I could eat this single-handedly straight out of the bowl (and I do when no one is looking) or as a side to anything. It’s a fabulous potato salad, zingy but pleasingly mellow with a fresh sharpness & cucumber crispness to it which is exceptionally good and refreshing with pan-fried fish, Schnitzel, chicken legs, chicken wings, sausages … you get the idea Continue reading →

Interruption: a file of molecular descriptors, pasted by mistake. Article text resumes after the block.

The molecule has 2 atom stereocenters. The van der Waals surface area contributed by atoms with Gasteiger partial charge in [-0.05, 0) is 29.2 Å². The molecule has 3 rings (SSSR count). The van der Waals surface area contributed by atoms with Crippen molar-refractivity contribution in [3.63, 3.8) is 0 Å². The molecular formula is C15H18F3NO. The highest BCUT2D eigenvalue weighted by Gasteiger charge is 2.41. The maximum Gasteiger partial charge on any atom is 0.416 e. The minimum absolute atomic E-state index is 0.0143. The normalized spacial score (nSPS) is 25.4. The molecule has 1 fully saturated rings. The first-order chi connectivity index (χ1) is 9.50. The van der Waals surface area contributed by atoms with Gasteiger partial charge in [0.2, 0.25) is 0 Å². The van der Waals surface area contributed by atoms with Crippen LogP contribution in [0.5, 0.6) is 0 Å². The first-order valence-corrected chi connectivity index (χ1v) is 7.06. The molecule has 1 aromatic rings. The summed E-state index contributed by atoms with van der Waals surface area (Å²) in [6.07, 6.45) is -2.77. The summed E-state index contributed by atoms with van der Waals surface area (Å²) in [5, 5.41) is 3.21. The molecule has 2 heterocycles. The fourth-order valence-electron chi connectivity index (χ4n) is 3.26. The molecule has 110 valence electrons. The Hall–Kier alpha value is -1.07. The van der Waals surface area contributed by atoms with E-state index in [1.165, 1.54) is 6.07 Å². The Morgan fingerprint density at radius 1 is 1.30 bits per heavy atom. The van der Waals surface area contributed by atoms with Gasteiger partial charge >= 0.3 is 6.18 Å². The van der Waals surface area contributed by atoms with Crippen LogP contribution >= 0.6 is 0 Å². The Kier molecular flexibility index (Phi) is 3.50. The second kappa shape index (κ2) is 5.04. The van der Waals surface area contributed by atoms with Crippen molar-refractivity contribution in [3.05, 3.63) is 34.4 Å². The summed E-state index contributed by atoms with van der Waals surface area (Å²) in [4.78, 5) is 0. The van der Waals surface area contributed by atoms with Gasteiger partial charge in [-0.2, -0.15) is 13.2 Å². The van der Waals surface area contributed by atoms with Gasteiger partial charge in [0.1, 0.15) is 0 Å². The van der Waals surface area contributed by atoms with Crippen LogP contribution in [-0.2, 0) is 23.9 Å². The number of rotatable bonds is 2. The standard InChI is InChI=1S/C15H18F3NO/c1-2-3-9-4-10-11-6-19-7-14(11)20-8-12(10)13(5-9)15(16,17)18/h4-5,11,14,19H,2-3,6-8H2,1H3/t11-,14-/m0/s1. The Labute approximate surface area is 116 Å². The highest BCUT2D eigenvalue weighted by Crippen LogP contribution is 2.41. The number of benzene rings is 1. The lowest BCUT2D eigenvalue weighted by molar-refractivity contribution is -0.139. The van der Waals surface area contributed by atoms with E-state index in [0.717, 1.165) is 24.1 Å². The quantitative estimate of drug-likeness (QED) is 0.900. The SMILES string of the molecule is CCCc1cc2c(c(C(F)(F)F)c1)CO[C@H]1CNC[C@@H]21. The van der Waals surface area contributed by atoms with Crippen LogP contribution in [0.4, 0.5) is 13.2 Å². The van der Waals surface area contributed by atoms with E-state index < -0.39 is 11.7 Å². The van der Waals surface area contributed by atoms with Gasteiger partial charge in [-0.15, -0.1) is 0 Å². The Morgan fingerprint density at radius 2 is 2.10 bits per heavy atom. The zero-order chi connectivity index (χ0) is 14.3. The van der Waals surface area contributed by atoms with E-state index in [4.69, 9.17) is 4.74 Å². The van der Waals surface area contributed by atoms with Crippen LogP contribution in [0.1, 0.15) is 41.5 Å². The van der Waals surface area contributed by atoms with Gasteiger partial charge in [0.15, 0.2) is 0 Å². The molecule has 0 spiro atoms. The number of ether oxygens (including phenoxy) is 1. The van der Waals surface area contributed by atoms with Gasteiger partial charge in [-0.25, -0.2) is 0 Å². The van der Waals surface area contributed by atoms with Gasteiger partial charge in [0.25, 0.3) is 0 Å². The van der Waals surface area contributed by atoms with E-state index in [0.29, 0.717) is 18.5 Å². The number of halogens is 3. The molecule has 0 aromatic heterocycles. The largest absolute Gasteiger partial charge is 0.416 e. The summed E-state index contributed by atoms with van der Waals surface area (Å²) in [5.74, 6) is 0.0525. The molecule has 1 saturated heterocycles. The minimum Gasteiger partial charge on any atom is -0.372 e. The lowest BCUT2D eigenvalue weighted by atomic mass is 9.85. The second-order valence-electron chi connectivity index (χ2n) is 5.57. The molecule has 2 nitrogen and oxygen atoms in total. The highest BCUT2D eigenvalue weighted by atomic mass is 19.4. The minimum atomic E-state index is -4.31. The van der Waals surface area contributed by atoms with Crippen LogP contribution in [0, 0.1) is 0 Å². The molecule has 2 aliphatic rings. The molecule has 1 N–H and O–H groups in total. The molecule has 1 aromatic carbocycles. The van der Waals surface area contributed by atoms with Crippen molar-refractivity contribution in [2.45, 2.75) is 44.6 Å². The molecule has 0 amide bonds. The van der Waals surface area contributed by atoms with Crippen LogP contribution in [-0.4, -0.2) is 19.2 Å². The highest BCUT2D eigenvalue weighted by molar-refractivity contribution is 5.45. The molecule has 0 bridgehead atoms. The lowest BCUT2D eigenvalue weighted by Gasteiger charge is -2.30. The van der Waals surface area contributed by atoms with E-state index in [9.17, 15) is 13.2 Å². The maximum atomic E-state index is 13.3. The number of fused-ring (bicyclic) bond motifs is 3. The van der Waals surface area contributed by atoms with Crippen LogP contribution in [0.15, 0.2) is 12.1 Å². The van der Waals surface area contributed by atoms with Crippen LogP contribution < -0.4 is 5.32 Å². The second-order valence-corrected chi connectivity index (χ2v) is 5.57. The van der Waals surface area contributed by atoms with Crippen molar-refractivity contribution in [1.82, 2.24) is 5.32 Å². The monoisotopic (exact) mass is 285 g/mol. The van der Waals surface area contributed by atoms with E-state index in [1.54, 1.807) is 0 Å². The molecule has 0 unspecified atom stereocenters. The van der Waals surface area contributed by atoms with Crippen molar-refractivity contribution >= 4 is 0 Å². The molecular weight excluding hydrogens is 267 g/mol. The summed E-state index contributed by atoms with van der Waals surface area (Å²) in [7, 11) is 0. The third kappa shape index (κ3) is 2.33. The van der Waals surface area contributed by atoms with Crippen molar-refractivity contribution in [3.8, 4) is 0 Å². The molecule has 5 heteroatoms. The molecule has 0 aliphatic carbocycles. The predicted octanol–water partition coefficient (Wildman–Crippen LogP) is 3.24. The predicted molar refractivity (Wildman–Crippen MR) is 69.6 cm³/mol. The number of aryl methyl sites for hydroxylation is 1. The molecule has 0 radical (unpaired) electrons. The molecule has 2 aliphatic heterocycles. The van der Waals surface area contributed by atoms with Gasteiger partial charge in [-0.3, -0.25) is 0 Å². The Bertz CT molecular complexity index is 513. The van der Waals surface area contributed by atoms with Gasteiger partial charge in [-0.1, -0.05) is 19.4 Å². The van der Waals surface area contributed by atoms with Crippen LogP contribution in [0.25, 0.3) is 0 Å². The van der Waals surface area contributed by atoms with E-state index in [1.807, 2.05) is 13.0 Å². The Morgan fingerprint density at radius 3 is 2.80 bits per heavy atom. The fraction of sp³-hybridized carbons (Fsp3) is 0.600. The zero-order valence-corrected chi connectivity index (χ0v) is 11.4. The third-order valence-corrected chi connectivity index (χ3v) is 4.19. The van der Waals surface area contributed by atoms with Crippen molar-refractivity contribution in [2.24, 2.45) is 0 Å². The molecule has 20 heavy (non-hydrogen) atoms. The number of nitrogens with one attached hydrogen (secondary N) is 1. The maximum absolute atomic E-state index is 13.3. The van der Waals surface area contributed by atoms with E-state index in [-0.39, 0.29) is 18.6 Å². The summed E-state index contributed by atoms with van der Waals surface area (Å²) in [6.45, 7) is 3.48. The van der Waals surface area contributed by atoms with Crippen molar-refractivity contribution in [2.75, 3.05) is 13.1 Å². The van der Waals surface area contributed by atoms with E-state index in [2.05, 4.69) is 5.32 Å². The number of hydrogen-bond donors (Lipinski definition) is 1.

Somehow I ended up with a (giant) tub of beautiful whiteMascarpone in the fridge and no idea what to do with it. It was there as a back up plan (aka raspberry tiramisu) in case the dessert intended for a big dinner would fail terribly – it didn’t and I needed a new plan for a rather large amount. Mascarpone is a fresh triple-crème cheese in fact, basically thickened cream, and cream is really, really good in ice cream – ICE CREAM! There were fragrant strawberries in the house, so are a few bottles of sweet woodruff syrup and they were just begging for a classic egg custard ice cream with an extra jolt of cream Continue reading →